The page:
Fife and Tayside mental health units recorded the highest number of inpatient stays last year, latest figures have shown.
In both psychiatric and non-psychiatric cases, NHS Fife had a 4.4% increase in the last 12 months, from 2,270 to 2,370.
In the last decade, the rate of inpatient stays in the kingdom’s mental health rates has increased by 34.7%, up from 1,760.
In Tayside, there was a 12.8% increase in stays compared to the previous financial year, with a 15.5% increase in stays recorded in the last decade.
The number of people being readmitted to mental health facilities within 28 days of discharge has dropped in Tayside, from a high of 16.7% in 2015-16 to only 9.7% this last year.
In Fife, 16.4% of mental health patients were re-admitted within 28 days. This was down on the year 2017-18, when the total hit a decade high.
Dundee and Fife recorded below or average decade increases in re-admissions after 28 days.
NHS Tayside did not address the changing figures when asked to comment by The Courier. A spokeswoman said: “Inpatient mental health services in Tayside are provided across a number of wards and sites. As well as general adult psychiatry services, there are centres which specialise in psychiatry of old age for Tayside patients and two specialist regional inpatient centres which admit patients from across the north of Scotland.”
NHS Fife was also asked for comment.
Meanwhile, MSPs have been told young people must be given frequent access to mental health care provision while under detention.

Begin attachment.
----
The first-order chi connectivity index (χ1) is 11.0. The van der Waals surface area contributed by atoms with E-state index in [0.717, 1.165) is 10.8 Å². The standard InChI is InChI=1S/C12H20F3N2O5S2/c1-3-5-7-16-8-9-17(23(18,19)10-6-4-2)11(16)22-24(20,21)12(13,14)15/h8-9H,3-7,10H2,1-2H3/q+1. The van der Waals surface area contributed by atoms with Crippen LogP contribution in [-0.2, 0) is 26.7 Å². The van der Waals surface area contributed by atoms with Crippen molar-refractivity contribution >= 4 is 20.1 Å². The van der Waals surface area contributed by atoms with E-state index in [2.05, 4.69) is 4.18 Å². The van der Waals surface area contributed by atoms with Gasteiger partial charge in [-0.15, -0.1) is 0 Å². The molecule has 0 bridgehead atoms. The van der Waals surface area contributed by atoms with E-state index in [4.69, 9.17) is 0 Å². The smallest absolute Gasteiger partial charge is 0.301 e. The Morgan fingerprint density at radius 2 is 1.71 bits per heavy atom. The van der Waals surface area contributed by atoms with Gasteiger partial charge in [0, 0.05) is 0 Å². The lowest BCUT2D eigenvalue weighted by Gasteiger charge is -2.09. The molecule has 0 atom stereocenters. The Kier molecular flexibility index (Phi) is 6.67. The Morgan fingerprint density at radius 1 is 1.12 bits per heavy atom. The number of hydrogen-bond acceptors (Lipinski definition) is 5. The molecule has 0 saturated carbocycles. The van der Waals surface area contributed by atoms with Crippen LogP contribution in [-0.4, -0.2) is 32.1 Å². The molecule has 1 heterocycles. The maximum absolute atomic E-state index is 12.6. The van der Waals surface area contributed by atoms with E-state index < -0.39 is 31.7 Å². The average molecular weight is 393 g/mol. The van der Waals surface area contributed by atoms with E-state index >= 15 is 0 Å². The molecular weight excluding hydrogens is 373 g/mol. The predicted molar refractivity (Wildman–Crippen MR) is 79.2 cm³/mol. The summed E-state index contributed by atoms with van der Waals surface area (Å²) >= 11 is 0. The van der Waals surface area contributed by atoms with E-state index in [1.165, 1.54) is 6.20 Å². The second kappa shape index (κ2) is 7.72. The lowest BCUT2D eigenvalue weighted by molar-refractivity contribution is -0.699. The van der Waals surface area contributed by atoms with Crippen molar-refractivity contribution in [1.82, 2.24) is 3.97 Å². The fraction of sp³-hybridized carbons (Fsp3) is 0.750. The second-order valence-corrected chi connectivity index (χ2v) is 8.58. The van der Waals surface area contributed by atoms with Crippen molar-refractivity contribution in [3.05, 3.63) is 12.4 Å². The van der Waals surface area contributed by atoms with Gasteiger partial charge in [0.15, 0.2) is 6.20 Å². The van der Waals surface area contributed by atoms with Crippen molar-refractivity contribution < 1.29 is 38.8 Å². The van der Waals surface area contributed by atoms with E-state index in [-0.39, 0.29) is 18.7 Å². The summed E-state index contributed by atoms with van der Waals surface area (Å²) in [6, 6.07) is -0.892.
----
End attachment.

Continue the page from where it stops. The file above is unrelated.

Nick Hobbs, the head of advice and investigations for the Children and Young People’s Commissioner Scotland, made the comments as Holyrood’s justice committee heard evidence on secure care places for children and young people in Scotland.
The committee inquiry follows the deaths of 21-year-old Katie Allan and 16-year-old William Lindsay while they were being detained at HMYOI Polmont last year.
Ms Allan’s parents launched a campaign calling for changes to the way the legal system deals with mental health.
Speaking at the committee on Tuesday, Mr Hobbs said decisions around the detention of young people should consider their experiences and wellbeing.
And he said the Commissioner supported recommendations made by the Chief Inspector of Prisons that children should not be detained at Polmont.
Mr Hobbs said children were defined as under 18 in terms of the United Nations convention on the rights of the child and detention should only restrict their rights to liberty where it is necessary.
“That means that children’s rights to education, to family life, to health care which includes mental health, must not be restricted by a decision to deprive them of their liberty in whatever form that takes,” he said.
He said facilities and services should meet children’s mental health needs in order to ensure their rights to health are properly respected.
“We need to make sure that the process through which children are deprived of their liberty, the decisions that are taken, recognise and understand that these are children who are rights holders who have very often experienced trauma, adverse childhood experiences, who are often struggling with things like mental health,” he added.
“And so the decision making process from the police, from the Reporter, from the children’s hearing, from the sheriff, from the Crown Office – all the way through – must reflect and understand these kind of potentially traumatic experiences that children have undergone.
“And the places where we do detain them, when we do need to detain them, need to make sure that they have appropriate and regular and frequent access to mental health provision.”
He said the Chief Inspector of Prisons’ report raised concerns about access to mental health in Polmont and there was a broader point to be made about children’s access to mental health provision, not just in secure care but across Scotland more generally.
“That’s something we hear regularly and consistently from the children that we work with when we ask them what are the issues they’re most concerned about,” he said. “Mental health frequently comes up.”